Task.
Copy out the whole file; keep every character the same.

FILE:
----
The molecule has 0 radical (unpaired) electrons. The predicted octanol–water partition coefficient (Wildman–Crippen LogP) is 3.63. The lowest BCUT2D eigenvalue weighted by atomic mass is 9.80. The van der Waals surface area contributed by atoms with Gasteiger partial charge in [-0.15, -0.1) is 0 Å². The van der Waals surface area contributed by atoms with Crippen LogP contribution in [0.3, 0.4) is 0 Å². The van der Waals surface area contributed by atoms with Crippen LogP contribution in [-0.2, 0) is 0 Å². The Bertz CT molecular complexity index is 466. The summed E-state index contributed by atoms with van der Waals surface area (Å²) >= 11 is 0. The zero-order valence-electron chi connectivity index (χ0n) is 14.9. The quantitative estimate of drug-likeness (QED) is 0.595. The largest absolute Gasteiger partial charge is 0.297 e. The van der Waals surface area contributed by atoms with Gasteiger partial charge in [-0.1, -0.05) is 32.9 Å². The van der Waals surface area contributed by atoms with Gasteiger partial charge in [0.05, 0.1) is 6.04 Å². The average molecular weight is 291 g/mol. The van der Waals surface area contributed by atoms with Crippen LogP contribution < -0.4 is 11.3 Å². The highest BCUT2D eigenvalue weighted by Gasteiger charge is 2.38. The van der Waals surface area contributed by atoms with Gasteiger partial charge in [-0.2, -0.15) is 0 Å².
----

The molecule has 0 radical (unpaired) electrons. The predicted octanol–water partition coefficient (Wildman–Crippen LogP) is 3.63. The lowest BCUT2D eigenvalue weighted by atomic mass is 9.80. The van der Waals surface area contributed by atoms with Gasteiger partial charge in [-0.15, -0.1) is 0 Å². The van der Waals surface area contributed by atoms with Crippen LogP contribution in [0.3, 0.4) is 0 Å². The van der Waals surface area contributed by atoms with Crippen LogP contribution in [-0.2, 0) is 0 Å². The Bertz CT molecular complexity index is 466. The summed E-state index contributed by atoms with van der Waals surface area (Å²) >= 11 is 0. The zero-order valence-electron chi connectivity index (χ0n) is 14.9. The quantitative estimate of drug-likeness (QED) is 0.595. The largest absolute Gasteiger partial charge is 0.297 e. The van der Waals surface area contributed by atoms with Gasteiger partial charge in [-0.1, -0.05) is 32.9 Å². The van der Waals surface area contributed by atoms with Gasteiger partial charge in [0.05, 0.1) is 6.04 Å². The average molecular weight is 291 g/mol. The van der Waals surface area contributed by atoms with Crippen LogP contribution < -0.4 is 11.3 Å². The highest BCUT2D eigenvalue weighted by Gasteiger charge is 2.38. The van der Waals surface area contributed by atoms with Gasteiger partial charge in [-0.2, -0.15) is 0 Å².